“We didn’t want to be too prescriptive, we wanted to design a master plan with flexibility to it,” she said. “The key to building a better place in Oldham is residents’ voices, and giving ourselves the ability to respond to their solutions.”
Shah talked about Oldham’s “huge potential as a centre of green living,” and said development will revolve around the borough’s long-term future.
The council will also be redeveloping Spindles Town Square Shopping Centre and Tommyfield Market, which Shah says was affected by the pandemic.
“Buying the site meant we have the ability to decide its future,” she said. “We can influence rents and business rates, which we’re hoping to be really flexible with,” she said.
Panel – State of the towns
- Dave Saville, regional director, Wates Construction
- Cllr Arooj Shah, leader, Oldham Council
- Paul Kelly, development director, Scarborough Group
- Aidan Thatcher, assistant director, growth & housing, Wigan Council
- Lucy Wallwork, senior planner, LUC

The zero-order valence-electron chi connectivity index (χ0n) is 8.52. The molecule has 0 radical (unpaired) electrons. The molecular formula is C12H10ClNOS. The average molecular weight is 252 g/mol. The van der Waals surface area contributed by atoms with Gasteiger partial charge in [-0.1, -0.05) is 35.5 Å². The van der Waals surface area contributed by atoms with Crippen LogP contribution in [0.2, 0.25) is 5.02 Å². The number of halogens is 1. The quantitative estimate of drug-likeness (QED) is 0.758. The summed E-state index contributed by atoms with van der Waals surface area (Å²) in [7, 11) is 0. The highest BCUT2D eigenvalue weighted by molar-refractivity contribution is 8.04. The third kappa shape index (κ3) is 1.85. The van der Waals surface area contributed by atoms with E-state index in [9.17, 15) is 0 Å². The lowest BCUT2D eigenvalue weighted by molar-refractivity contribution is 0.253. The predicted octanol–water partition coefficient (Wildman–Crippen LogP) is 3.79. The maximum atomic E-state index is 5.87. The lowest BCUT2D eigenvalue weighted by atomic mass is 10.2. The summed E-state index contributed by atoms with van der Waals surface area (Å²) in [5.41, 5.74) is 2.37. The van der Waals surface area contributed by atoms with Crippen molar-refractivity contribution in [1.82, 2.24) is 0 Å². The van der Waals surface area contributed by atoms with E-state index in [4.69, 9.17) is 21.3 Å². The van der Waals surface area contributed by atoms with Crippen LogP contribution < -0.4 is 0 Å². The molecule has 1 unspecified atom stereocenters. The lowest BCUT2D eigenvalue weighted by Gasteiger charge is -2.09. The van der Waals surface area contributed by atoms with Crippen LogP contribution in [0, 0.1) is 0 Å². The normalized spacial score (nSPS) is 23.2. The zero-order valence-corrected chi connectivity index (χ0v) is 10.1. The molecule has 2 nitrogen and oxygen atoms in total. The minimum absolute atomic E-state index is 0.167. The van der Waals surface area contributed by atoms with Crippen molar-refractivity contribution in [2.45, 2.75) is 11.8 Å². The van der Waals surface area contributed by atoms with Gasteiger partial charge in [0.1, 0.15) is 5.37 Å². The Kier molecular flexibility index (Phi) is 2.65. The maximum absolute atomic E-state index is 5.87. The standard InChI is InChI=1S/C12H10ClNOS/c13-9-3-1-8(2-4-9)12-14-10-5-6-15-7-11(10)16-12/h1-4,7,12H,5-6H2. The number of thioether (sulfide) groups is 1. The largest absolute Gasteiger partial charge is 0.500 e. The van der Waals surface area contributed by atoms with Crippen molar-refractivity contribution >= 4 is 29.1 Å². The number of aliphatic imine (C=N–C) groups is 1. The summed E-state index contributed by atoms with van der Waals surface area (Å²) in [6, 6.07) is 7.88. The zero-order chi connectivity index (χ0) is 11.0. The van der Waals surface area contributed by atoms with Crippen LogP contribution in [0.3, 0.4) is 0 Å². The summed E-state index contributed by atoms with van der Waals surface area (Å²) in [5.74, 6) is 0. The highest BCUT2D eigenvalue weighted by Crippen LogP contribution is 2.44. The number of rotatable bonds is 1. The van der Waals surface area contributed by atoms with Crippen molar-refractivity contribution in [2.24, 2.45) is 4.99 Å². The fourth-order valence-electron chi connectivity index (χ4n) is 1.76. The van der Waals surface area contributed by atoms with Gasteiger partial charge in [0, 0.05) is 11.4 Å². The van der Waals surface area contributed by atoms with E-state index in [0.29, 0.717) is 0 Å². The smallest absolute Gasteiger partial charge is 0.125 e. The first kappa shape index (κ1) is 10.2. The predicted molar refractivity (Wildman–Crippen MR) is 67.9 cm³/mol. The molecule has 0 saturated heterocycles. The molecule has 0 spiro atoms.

Panellists talked about sustainability, levelling up and the benefits and pitfalls of local competition between local authorities.
Lucy Wallwork praised Oldham for its “bold vision”, and said all developments must start with the landscape, and fit buildings around that.
“We’re operating in times of an ecological emergency, which isn’t leading conversations enough.”
She said the landscape in Greater Manchester is different now to how it was in the 1990s, but it needs the same scale of ambition and values.
“The climate emergency isn’t about a set of restraints, it’s about starting from green infrastructure,” Wallwork said. “Oldham is having a vision that starts in a different place, this is the kind of scale we need to be looking at.